Behaviour change during Covid-19: Could social marketing do it differently?
Human behaviour is complex, dynamic, unpredictable and it has both positive and negative impact on individual, community and environment. In this pandemic, WHO prescribed certain individual behaviour change like washing hands, wearing mask, maintaining health etiquette and keeping social distance to prevent the spread of Covid-19 thereby positively impact the lives of individual, community and environment.
In response to these guidelines, different government wings, corporate houses, non-profit organisations and mass media of Bangladesh undertook different communication campaigns.
However, the campaigns seem to yield little satisfactory impact on changing the behaviour of the masses.
In the context of Bangladesh, adoption of the mentioned behaviours for mass is new and competing with their existing lifestyles. Simply telling people to change, or giving them information and expecting them to act on it, may not work here. Unless, there is a voluntary behaviour change by individual, positive outcome is difficult to achieve.
However, voluntary behaviour change is far more complex and challenging; requires a truly consumer-centred approach to understand why, how and in what context the behaviour is situated. In this backdrop, the knowledge of 'Social Marketing', a discipline that draws on psychology, sociology, economics and anthropology can facilitate the understanding of the underpinning reasons of people's behaviours.
The governments of many countries have been successfully deploying social marketing techniques to achieve diverse strategic social objectives through behaviour change intervention programmes (e.g., smoking cessation, road safety, disease prevention and screening, physical activity and environmental issues).
Social marketing is a systematic process of influencing behaviour change of different target market segments by utilising a planning process that applies marketing principles and tactics to deliver positive societal benefits. Unlike commercial marketing, the primary objective is not to sell goods and services rather influence the desired behaviour of targeted markets.
Target market behaviour can be influenced in one of the four ways: accept a new behaviour (e.g., wear mask); reject an undesirable behaviour (e.g., expose to crowd); modify a current behaviour (e.g., wash hands frequently) and abandon an old undesirable behaviour (e.g., coughing here and there). It thus appears that, the demand of behaviour change in response to this pandemic is diverse and requires a careful, context specific all-inclusive behaviour change intervention programme.
A carefully designed social marketing/programme in this context should accommodate at least five broader aspects: first, a clear definition of the problem at hand; second, a thorough environmental scan to segment the entire market and analyse the target audiences characteristics to influence their behaviours through the right message circulated at the right media and location; third, an analysis of social norms, potential barriers and competitions toward the desired behaviours; fourth, an identification of the opportunities of upstream social marketing to modify the physical environments in which the behaviours are taking place; and fifth, establish the monitoring policies and criteria for evaluating the intervention programme.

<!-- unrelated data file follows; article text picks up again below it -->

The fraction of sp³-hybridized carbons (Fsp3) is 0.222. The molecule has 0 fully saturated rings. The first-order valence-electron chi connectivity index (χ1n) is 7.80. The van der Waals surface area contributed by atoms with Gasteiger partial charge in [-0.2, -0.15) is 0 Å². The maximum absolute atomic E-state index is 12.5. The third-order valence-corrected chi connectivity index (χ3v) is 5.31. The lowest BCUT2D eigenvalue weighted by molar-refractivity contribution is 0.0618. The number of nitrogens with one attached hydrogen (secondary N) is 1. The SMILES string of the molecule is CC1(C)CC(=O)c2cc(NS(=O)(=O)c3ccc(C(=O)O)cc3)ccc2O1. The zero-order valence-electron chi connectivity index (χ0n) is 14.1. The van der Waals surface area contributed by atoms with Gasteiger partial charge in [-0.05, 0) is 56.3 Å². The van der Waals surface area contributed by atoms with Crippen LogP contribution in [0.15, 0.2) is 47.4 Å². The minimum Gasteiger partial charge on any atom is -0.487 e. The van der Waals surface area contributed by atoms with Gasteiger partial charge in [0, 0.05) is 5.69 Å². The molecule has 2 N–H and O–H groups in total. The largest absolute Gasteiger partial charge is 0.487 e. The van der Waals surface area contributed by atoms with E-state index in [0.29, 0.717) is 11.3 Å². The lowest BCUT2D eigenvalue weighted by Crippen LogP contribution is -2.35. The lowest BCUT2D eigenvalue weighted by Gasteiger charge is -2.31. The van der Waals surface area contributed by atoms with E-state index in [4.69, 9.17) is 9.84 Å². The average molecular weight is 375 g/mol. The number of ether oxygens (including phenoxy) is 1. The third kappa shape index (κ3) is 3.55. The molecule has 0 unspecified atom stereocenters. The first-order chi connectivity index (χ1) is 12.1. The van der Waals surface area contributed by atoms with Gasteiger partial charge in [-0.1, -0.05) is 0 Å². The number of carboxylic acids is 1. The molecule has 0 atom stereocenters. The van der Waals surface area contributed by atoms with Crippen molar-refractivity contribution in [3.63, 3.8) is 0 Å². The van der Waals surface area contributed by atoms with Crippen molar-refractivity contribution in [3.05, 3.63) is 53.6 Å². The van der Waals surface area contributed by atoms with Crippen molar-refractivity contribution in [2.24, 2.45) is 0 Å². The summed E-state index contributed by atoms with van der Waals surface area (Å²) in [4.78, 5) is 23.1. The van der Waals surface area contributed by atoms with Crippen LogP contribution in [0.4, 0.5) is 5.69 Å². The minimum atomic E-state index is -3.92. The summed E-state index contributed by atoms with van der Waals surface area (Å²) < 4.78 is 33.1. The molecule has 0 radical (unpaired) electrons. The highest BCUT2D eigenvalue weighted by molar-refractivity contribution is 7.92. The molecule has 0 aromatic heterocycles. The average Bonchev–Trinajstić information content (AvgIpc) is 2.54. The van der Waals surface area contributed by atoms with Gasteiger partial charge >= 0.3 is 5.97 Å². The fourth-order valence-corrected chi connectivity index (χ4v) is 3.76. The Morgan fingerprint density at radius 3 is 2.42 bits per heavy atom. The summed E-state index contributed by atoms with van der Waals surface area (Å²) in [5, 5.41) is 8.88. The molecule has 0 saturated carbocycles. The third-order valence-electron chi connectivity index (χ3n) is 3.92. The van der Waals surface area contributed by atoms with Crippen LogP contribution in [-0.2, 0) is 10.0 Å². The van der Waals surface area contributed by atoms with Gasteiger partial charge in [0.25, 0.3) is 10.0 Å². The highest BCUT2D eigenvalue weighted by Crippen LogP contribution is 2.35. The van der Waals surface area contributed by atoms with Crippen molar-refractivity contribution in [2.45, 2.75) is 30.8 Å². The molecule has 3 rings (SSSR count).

Although numerous awareness programmes aiming to bring WHO directed behaviours are in the air from March 2020, little changes are visible in people's behaviour and in many cases, resistance are also evident.
Exchange of people's behaviour with the previous one is based on the concept of WIFM (What's in it for me- tangible/intangible)?
In this case, the core benefit of adopting these new behaviours for mass people is 'Safety', however, different social classes of the society (e.g., upper, middle, working and lower) are not perceiving the benefits of such behavioural adoption equally.
The working and lower class that struggles to balance between life and livelihood may not consider 'safety' as their benefits because they have to sacrifice bigger benefits if they adopt these new behaviours.
As per different predictions, coronavirus outbreak is likely to go on for two years, which is evident if we take into account the second wave of this outbreak in countries that claimed to successfully manage the outbreak.
We are yet to know what is coming for Bangladesh therefore it is high time for the authorities to understand the underpinning attitudes and beliefs hold by the mass people regarding WHO prescribed desired behaviours.
Information on the current status of people's new behavioural acceptance can provide insights on the reasons behind the compliance and non-compliance.